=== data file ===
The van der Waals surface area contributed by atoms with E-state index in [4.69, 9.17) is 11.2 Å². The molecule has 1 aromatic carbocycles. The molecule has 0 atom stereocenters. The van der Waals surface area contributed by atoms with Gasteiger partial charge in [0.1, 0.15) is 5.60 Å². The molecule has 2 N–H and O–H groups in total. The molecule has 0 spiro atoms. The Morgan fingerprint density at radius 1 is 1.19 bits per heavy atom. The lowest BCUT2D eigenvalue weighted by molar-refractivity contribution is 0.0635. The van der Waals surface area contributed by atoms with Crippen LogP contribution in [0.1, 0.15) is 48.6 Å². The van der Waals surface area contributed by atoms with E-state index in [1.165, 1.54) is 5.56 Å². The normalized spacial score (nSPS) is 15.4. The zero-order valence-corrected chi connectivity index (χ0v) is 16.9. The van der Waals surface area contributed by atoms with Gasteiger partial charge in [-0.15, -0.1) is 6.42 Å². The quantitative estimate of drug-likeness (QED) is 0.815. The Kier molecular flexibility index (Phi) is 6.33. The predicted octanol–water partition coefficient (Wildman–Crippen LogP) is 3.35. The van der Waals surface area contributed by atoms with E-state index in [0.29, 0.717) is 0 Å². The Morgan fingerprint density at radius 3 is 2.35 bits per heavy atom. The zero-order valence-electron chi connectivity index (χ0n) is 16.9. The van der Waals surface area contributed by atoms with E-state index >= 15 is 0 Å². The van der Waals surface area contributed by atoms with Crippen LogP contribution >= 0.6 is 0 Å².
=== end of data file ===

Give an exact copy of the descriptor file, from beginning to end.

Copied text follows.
The van der Waals surface area contributed by atoms with E-state index in [4.69, 9.17) is 11.2 Å². The molecule has 1 aromatic carbocycles. The molecule has 0 atom stereocenters. The van der Waals surface area contributed by atoms with Gasteiger partial charge in [0.1, 0.15) is 5.60 Å². The molecule has 2 N–H and O–H groups in total. The molecule has 0 spiro atoms. The Morgan fingerprint density at radius 1 is 1.19 bits per heavy atom. The lowest BCUT2D eigenvalue weighted by molar-refractivity contribution is 0.0635. The van der Waals surface area contributed by atoms with Crippen LogP contribution in [0.1, 0.15) is 48.6 Å². The van der Waals surface area contributed by atoms with E-state index in [1.165, 1.54) is 5.56 Å². The normalized spacial score (nSPS) is 15.4. The zero-order valence-corrected chi connectivity index (χ0v) is 16.9. The van der Waals surface area contributed by atoms with Gasteiger partial charge in [-0.15, -0.1) is 6.42 Å². The quantitative estimate of drug-likeness (QED) is 0.815. The Kier molecular flexibility index (Phi) is 6.33. The predicted octanol–water partition coefficient (Wildman–Crippen LogP) is 3.35. The van der Waals surface area contributed by atoms with E-state index in [0.29, 0.717) is 0 Å². The Morgan fingerprint density at radius 3 is 2.35 bits per heavy atom. The zero-order valence-electron chi connectivity index (χ0n) is 16.9. The van der Waals surface area contributed by atoms with E-state index >= 15 is 0 Å². The van der Waals surface area contributed by atoms with Crippen LogP contribution >= 0.6 is 0 Å².